In the penultimate episode of season 3 of Station 19, many fires are still raging, and I’m not sure if they’ll all be put out by the end of next week’s finale. The episode is titled ‘Bad Guy’ and there are several who can be perceived as that in this week’s messy episode.
Vic and Montgomery are getting off shift when they’ve been tasked with some overtime from Sullivan. It’s not usual, per se, but it becomes even less so when they arrive at a fire inspection to find out that it’s been passed through by the higher-ups (Dixon) and Sullivan doesn’t question this order. Red flags are raised. This, to make it personal, is partnered up with flashbacks from Vic’s time in a community college in the theater department.
Pruitt is the reason she is a firefighter, a narrative that has been consistent for most of the firefighters at 19. When he gave them their inspection, he pointed out some hazards. Vic’s director, who seems to be a great support system to her through the loss of her grandmother, doesn’t listen. So, dress rehearsal goes up in flames, and Vic is rescued by, and you guessed it, Pruitt. We can only assume things didn’t end well for her director, Cooper, who she couldn’t get to before Pruitt rescues her.
It’s an emotional moment, one that shows how good Vic would be at her job one day, but also clarifies why what she guesses could be blackmail bothers her so much. While her director wasn’t insistent, she was, going as far to show up at Sullivan’s residence, making a plea for him to not let this slide. But, the comparison she uses – oxygen masks in an airplane to fire inspections – doesn’t sit well with the battalion chief, as his own parents died in an airplane crash.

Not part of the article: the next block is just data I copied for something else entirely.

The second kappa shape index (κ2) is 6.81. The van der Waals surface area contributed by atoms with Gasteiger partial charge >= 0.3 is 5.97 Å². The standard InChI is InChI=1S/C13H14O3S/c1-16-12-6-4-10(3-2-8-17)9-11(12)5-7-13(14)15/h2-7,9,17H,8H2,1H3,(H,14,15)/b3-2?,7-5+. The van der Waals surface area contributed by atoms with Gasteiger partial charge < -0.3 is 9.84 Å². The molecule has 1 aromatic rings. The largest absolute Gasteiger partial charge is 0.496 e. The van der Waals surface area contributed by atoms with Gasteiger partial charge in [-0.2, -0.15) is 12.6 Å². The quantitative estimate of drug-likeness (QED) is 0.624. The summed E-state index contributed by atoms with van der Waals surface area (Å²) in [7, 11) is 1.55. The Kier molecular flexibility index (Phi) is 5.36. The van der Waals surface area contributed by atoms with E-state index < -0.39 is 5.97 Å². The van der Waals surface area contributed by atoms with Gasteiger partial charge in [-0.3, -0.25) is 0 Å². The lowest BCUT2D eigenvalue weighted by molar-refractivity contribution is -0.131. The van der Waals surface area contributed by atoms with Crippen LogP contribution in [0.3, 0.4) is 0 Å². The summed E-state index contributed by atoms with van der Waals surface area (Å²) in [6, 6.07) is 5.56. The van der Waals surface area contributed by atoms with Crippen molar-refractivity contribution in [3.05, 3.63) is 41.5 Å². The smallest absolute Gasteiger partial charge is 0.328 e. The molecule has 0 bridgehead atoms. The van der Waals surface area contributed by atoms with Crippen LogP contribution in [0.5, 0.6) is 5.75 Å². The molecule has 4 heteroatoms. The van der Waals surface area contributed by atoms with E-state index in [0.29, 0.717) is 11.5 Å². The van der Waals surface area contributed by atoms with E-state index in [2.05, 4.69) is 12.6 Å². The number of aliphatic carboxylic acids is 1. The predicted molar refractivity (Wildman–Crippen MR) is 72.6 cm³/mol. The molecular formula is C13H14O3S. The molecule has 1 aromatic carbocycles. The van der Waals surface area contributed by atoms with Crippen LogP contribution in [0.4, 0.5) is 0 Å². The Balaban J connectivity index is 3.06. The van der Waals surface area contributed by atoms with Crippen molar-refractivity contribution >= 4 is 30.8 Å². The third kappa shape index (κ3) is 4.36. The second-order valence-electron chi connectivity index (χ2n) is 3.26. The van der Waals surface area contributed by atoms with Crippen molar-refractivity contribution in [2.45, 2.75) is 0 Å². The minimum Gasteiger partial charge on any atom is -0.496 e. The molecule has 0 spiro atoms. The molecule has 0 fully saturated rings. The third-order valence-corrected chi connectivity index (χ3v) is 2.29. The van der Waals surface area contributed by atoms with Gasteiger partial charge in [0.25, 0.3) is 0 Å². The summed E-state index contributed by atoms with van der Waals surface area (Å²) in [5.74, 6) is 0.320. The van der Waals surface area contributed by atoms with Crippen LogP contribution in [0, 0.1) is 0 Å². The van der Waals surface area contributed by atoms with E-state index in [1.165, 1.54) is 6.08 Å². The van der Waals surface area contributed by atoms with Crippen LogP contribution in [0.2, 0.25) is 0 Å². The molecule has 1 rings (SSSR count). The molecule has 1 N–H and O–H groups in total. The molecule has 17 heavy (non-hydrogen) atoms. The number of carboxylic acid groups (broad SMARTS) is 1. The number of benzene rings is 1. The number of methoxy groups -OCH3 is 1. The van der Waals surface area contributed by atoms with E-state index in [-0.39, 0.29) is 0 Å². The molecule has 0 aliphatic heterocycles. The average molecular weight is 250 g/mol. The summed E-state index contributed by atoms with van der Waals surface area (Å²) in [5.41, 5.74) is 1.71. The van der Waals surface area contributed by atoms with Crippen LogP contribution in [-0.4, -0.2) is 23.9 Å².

Though, Sullivan doesn’t do a very good job at masking the situation he’s in. Vic knows what is happening, she just doesn’t know why. And it’s not very easy to get her to back down. I love seeing more about Vic’s life, and while her stage went up in flames, it was nice to see her in costume and singing. I wish this plot was a little bit more about her, as her persistence is only used as a motivator to push Sullivan’s addiction plot forward. It’s interesting that they’re still playing around with her relationship with Jackson. I don’t really think it is going anywhere.
I AM NOT A FIREFIGHTER
This one was a doozy. Right before a woman covered in blood shows up at 19, the PRT is called to a scene where a man was stabbed. Turns out, the two events are related. What a coincidence, right? The woman was assaulted by the man, she stabbed him, and Warren and Jackson are tasked with saving the criminal’s life. When they’re taken hostage by a drug addict with a gun, Emmett breaks down. There’s a scuffle, and Emmett’s anxiety causes a stumble, and the gun goes off, striking Jackson in the calf. Honestly, I thought he would be more hurt than he was.